Wednesday was one of those glorious, blue bird winter days, and a cold one to boot. I checked the thermometer as I departed for Week Two of hiking 52 weeks of Bristol Cliffs, and it was around 13 degrees. Turns out this is cold enough for my smart phone's camera to stop functioning. Perhaps its not too frigid by most Vermonters' standards, but for this California native, it was chilly. The previous night we received about 3 inches of powdery snow upon the still mostly green grass. As a ski bum, this year's warm temps in the Northeast have been odd and disappointing, so I was happy to see the ground covered in white. I was so happy that I over-eagerly packed my snowshoes just in case a few hundred feet higher up the hill I might be presented with a couple more inches of the stuff. They turned out to be just an extra few pounds to carry, but my 7th grade Girl Scout self was satisfied and prepared.
After last week's blissful excitement to start this project, yesterday's hike brought on a little bit of an oh-shit-what-have-I-done kind of a feeling. As I began to climb and my out of shape heart started to pound, I started to wonder - what if we have weeks of sub-zero weather? What if I get an injury of some kind? What if I lose focus of the commitment I've made to do this every week for a YEAR. What was I thinking? I mean to make a commitment to yourself and tell a few people is one thing, but do it publicly? Yikes. My feet were feeling a little heavier, the hike was seeming a little longer. And since my supportive hiking partner husband from last week was deterred by a lack of good winter foot gear and impending job interviews, this week I was flying solo.
I continued up the hill. There's just something about putting one foot in front of another in a beautiful spot in nature that can calm the fearful mind and bring about inner focus. I might not have been flying up the trail like it felt I'd been doing last week, but the crunch-crunch of the snow was indeed meditative. The long branched, naked trees creaking with the wind brought to mind the immense root system supporting the forest, deep and intricate. I was reminded that although I am embarking on something new (well, manythings new) that I too have a deep and intricate root system to ground me when the wind blows. I think hiking this trail weekly is my journey of committing myself to reconnect to my roots and tap into my inner strength.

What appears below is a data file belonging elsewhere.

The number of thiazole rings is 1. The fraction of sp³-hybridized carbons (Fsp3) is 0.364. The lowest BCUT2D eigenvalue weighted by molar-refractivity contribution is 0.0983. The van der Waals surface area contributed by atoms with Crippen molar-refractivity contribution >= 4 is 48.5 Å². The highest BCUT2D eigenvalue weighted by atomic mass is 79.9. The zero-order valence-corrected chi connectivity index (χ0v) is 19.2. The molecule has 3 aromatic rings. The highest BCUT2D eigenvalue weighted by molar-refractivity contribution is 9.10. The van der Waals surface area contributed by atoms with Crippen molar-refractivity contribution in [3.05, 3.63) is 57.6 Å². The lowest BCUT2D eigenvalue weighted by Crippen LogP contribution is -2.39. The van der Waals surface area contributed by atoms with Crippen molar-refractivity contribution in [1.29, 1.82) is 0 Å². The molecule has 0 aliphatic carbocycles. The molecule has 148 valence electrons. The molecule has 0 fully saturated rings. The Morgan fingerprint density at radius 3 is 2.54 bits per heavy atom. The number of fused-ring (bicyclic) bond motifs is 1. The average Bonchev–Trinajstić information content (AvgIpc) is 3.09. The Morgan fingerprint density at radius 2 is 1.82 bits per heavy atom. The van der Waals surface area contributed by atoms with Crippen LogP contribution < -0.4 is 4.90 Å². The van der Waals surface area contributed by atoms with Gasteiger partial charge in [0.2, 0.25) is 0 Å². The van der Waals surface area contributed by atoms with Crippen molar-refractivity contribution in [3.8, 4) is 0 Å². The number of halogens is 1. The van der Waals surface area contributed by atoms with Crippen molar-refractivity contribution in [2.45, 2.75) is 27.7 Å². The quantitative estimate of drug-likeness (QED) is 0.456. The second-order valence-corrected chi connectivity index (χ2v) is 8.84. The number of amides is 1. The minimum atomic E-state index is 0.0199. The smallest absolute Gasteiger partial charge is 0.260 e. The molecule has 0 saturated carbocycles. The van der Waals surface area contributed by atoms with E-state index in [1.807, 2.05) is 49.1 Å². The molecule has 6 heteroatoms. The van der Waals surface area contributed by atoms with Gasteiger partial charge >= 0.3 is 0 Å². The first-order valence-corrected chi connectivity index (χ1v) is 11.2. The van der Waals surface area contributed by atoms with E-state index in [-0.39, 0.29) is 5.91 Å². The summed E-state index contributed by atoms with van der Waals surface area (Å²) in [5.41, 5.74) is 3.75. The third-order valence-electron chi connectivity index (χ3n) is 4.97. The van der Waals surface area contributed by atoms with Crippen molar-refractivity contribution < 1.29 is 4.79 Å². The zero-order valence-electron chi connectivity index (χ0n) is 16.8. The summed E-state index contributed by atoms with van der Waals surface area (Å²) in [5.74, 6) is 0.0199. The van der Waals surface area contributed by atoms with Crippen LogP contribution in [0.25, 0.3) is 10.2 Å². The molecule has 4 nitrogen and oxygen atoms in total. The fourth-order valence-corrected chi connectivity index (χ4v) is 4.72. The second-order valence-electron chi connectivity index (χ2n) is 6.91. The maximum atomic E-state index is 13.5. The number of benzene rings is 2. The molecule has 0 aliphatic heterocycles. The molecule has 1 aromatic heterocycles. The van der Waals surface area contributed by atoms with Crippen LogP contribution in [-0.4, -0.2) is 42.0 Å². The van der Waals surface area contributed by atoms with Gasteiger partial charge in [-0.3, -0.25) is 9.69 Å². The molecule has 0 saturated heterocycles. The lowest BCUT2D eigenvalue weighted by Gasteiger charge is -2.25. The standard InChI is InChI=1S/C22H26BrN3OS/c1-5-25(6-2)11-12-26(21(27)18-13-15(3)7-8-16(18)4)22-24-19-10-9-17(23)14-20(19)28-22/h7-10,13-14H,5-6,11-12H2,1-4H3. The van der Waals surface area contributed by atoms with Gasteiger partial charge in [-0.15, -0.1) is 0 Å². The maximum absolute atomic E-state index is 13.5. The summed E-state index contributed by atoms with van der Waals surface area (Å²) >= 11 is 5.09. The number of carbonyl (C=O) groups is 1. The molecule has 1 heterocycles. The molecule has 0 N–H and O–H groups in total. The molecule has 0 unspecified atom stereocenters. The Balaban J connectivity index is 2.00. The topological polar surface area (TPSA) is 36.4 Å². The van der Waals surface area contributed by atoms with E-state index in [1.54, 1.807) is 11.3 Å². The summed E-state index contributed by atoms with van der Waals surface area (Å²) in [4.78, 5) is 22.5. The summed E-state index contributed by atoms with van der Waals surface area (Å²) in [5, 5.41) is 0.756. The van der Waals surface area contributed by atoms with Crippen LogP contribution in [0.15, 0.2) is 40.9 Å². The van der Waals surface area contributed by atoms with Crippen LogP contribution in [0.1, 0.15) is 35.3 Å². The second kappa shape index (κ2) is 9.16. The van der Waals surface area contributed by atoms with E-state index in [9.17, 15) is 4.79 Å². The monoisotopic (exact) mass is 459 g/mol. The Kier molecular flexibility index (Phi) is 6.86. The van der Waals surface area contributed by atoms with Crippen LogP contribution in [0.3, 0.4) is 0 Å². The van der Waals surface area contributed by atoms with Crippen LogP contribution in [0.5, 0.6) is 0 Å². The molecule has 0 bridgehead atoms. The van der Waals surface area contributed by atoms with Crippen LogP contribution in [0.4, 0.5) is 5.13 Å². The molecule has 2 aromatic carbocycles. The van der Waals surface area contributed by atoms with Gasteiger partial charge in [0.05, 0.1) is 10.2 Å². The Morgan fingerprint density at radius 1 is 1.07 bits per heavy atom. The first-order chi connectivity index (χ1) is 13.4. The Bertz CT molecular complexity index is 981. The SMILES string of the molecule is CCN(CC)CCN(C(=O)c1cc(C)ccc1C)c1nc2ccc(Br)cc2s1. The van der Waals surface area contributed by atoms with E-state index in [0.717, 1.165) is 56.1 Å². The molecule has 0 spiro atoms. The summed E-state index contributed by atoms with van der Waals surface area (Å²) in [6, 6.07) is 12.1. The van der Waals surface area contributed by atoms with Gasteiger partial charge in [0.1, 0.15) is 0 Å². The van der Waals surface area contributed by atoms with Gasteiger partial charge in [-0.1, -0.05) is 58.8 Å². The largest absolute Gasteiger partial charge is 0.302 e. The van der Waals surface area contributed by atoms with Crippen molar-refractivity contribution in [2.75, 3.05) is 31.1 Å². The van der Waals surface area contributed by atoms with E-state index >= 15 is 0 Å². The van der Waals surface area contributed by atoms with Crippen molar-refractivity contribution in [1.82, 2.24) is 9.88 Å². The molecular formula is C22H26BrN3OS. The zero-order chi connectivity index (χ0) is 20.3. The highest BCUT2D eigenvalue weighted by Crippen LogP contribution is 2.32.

The subtle shifts that are rocking my world and helping me to have the guts to do this are things like 15 minutes of meditation everyday. Like quitting the destructive habit of inner-self-bashing that I've been doing since middle school and replacing it with the good habits of being kinder, more forgiving and more understanding of/to myself. Like loving myself not just when I look cute, or succeed, or doing something kind or worthy of society's praise, but all freaking day long, because I'm lovable and worthy god dammit. Like drinking water when I'm thirsty and eating when I'm hungry. Like tasting my food. Like waving at myself with a wink and a laugh when my perfectionist-self tries to take a dig. Like laughing it off. Like saying no. Like moving and stretching my body. The sum of these little gems is cracking open this funny thing called happiness!